Hey everyone! While my fellow VSAs will be sharing a little bit about research experiences with you this week, I thought I’d tell you about a conference that I had the opportunity to attend this past winter break. Last fall, I got an email about a conference hosted by Qualcomm, a telecommunications and semiconductor company co-founded by USC’s own Andrew Viterbi. The conference is held over four days at Qualcomm’s headquarters in San Diego and is designed for female college students in computer science or electrical engineering. After indicating my interest, I interviewed with a member of Qualcomm’s campus recruiting team for an opportunity to attend. Eventually, the company selected three students from the nation’s top universities, resulting in a conference of around 60 students.
The conference was a mix of skill-building, technical workshops, professional seminars, networking, and learning about the company. On the first day of the conference, we had a networking mixer with several of the young women working as engineers at Qualcomm. It was really cool to see what sort of work I could be doing in just a couple years.
The next day, we toured various parts of Qualcomm’s enormous campus and attended presentations on some of the exciting projects going on there – including some demos of Qualcomm’s augmented reality software, Vuforia. This technology can be used to make mobile games based on the landscape of the table in front of you, or provide a more interactive experience at museum or educational exhibits.
We also participated in two mock technical interviews, one on the phone and one in person. This is such a valuable opportunity to practice with real interviewers and real questions, without the pressure of a real interview. Afterwards, I was able to get instant feedback on which skills I should be working on for the future.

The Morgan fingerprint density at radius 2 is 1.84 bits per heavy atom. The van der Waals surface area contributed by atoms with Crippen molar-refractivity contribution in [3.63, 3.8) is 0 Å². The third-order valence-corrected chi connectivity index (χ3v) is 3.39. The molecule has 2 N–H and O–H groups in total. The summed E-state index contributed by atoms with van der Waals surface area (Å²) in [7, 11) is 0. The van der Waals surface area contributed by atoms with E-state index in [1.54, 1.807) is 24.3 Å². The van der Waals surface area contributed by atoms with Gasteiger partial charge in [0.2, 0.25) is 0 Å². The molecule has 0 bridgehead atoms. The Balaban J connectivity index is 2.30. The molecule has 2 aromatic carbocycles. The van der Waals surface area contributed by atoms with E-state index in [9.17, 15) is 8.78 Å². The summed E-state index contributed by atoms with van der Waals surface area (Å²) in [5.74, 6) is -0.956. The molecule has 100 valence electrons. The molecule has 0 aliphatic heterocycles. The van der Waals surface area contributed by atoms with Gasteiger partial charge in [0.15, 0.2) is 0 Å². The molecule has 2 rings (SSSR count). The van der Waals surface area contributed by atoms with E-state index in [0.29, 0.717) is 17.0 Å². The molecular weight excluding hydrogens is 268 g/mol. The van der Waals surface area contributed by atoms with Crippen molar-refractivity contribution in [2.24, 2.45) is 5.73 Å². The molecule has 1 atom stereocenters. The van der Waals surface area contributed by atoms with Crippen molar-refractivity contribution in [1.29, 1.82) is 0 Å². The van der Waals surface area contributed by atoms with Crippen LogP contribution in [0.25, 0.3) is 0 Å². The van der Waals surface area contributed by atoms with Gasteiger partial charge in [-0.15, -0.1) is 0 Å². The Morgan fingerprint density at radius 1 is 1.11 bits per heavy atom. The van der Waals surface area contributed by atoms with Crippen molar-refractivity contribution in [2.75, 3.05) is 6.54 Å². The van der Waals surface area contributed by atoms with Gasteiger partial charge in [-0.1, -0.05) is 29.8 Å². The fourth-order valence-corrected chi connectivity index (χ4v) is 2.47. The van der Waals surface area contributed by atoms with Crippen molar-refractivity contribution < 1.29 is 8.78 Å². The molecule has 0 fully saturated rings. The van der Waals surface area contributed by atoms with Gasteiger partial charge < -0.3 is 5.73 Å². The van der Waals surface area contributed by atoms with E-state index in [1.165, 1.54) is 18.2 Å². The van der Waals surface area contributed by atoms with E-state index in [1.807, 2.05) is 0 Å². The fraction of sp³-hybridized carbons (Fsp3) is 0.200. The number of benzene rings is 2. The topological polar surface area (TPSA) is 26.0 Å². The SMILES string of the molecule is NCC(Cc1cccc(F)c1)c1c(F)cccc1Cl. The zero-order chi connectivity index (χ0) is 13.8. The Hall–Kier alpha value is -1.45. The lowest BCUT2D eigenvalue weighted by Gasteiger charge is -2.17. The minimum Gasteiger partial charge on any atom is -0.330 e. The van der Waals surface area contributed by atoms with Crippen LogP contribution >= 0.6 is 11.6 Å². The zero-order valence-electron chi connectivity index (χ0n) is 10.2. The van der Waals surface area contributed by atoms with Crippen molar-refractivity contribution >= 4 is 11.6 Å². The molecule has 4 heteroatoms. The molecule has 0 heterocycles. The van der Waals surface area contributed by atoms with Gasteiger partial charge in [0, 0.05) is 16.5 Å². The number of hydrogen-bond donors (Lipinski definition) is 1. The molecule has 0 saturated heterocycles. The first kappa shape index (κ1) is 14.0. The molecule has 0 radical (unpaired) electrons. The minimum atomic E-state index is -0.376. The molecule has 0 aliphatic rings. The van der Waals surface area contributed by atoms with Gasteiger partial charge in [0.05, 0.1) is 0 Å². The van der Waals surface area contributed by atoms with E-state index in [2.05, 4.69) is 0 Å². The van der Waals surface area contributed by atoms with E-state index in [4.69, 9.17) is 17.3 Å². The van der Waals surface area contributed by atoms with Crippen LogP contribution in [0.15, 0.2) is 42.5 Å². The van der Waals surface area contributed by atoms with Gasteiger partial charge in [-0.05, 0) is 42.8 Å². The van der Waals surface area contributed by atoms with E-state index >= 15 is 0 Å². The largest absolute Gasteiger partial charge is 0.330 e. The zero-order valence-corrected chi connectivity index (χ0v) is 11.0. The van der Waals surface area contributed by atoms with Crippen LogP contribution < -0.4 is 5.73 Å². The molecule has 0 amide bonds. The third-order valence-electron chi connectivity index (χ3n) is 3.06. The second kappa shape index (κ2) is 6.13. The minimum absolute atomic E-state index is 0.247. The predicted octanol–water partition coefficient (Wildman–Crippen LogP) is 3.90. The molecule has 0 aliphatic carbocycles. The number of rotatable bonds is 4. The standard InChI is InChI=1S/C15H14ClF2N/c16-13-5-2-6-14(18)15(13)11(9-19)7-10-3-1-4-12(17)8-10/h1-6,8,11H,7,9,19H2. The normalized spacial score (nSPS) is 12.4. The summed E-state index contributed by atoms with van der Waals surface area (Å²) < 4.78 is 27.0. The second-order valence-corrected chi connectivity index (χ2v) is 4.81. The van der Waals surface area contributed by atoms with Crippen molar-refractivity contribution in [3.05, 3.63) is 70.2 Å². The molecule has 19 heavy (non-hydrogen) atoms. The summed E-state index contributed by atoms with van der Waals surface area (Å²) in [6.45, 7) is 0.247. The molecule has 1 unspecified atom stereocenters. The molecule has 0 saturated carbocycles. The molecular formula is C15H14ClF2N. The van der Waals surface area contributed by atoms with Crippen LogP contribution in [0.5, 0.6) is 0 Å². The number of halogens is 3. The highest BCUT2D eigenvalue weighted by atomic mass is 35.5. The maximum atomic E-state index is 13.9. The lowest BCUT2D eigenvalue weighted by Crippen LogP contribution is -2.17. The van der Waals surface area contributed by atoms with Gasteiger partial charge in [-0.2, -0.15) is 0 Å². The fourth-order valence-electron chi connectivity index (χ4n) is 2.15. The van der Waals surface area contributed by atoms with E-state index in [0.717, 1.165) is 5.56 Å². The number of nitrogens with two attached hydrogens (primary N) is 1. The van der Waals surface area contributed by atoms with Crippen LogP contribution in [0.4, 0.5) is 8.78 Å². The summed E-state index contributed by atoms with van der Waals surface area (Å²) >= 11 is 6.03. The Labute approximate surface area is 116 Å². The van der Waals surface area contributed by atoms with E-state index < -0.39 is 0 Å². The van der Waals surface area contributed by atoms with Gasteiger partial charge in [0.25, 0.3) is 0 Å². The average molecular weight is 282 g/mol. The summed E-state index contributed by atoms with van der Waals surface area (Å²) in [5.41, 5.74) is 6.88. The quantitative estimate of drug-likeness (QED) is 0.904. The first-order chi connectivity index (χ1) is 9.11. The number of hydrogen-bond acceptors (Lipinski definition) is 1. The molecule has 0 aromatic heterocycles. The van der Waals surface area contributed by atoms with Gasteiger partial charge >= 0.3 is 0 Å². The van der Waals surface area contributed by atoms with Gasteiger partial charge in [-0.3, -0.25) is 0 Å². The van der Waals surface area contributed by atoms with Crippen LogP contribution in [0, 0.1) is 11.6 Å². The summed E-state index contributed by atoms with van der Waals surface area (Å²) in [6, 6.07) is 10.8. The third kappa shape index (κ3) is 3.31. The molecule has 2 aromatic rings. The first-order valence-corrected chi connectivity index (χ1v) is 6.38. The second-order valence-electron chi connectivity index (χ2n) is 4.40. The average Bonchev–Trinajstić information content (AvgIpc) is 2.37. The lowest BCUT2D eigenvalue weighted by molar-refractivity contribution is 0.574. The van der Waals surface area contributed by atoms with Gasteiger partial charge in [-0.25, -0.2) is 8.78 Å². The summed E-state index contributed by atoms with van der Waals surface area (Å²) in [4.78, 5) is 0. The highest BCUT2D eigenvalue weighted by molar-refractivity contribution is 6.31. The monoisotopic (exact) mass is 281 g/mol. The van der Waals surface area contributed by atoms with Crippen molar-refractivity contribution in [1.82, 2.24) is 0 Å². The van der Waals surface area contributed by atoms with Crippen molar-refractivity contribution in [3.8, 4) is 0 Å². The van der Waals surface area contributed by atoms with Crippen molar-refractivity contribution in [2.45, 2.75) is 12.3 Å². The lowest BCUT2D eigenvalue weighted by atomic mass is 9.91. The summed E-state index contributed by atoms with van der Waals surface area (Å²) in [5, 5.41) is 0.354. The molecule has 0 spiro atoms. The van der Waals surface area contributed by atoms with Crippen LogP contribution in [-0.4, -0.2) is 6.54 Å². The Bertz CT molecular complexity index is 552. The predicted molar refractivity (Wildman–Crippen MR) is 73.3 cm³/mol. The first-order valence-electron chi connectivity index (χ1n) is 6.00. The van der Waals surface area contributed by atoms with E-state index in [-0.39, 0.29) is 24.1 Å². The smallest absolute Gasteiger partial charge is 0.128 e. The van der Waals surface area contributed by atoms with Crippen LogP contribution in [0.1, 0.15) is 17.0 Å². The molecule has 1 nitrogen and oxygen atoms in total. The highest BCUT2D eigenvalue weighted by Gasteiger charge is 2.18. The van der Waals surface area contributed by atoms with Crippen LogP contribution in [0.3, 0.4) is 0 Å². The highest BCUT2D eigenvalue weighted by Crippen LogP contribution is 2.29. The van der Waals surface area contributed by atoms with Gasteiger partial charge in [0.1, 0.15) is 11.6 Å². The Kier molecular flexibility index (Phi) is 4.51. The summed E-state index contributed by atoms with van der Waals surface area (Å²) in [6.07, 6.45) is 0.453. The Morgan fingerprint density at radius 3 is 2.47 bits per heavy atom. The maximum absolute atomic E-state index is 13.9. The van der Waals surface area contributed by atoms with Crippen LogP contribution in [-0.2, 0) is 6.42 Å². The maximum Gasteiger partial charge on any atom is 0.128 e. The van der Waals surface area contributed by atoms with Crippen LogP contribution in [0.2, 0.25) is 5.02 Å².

My favorite part of the conference was the last day – in which we participated in a mini-hackathon with middle school girls from the surrounding area. The challenge was to build apps on Android tablets that worked with an Arduino to control visual feedback. The apps all related to some field of community service, such as public safety, education, healthcare, and environmental sustainability. This was my favorite activity because I had the chance to mentor younger girls and foster their interest in technology, while also learning a little bit about the Arduino!
Overall, I really enjoyed my weekend in San Diego with Qualcomm. I explored some technical areas that I had never learned before, met fellow computer science students from all over the country, and learned a lot about a really cool company. Most importantly, I was able to network and make some contacts with engineers in various aspects of the industry that may help me in my internship search down the road!
Have a great week!Meet Ellen